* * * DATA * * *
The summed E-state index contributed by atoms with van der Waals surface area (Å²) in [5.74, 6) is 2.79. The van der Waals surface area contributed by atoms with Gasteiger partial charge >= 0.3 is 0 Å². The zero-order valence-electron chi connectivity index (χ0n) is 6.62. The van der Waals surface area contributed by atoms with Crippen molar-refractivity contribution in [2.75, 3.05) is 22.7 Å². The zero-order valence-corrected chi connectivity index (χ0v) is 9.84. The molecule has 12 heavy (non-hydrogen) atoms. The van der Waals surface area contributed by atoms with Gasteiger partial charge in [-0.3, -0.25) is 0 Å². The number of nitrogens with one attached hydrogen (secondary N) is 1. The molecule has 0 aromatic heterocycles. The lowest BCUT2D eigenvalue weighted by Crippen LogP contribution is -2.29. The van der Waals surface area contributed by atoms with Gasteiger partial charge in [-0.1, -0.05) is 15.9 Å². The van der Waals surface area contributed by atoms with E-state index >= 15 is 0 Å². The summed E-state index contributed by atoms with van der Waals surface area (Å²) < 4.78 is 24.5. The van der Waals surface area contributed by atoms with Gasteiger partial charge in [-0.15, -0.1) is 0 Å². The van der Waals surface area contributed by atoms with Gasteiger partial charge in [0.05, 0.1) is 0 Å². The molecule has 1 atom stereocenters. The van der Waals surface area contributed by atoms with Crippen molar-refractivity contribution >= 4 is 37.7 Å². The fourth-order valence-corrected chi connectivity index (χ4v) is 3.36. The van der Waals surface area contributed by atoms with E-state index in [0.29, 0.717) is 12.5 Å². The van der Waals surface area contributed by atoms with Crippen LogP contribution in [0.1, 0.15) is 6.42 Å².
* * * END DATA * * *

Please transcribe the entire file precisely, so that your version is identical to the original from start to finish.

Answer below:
The summed E-state index contributed by atoms with van der Waals surface area (Å²) in [5.74, 6) is 2.79. The van der Waals surface area contributed by atoms with Gasteiger partial charge >= 0.3 is 0 Å². The zero-order valence-electron chi connectivity index (χ0n) is 6.62. The van der Waals surface area contributed by atoms with Crippen molar-refractivity contribution in [2.75, 3.05) is 22.7 Å². The zero-order valence-corrected chi connectivity index (χ0v) is 9.84. The molecule has 12 heavy (non-hydrogen) atoms. The van der Waals surface area contributed by atoms with Gasteiger partial charge in [-0.3, -0.25) is 0 Å². The number of nitrogens with one attached hydrogen (secondary N) is 1. The molecule has 0 aromatic heterocycles. The lowest BCUT2D eigenvalue weighted by Crippen LogP contribution is -2.29. The van der Waals surface area contributed by atoms with Gasteiger partial charge in [-0.1, -0.05) is 15.9 Å². The van der Waals surface area contributed by atoms with E-state index >= 15 is 0 Å². The summed E-state index contributed by atoms with van der Waals surface area (Å²) < 4.78 is 24.5. The van der Waals surface area contributed by atoms with Gasteiger partial charge in [-0.15, -0.1) is 0 Å². The van der Waals surface area contributed by atoms with Gasteiger partial charge in [0.05, 0.1) is 0 Å². The molecule has 1 atom stereocenters. The van der Waals surface area contributed by atoms with Crippen molar-refractivity contribution >= 4 is 37.7 Å². The fourth-order valence-corrected chi connectivity index (χ4v) is 3.36. The van der Waals surface area contributed by atoms with E-state index in [0.29, 0.717) is 12.5 Å². The van der Waals surface area contributed by atoms with Crippen LogP contribution in [0.1, 0.15) is 6.42 Å².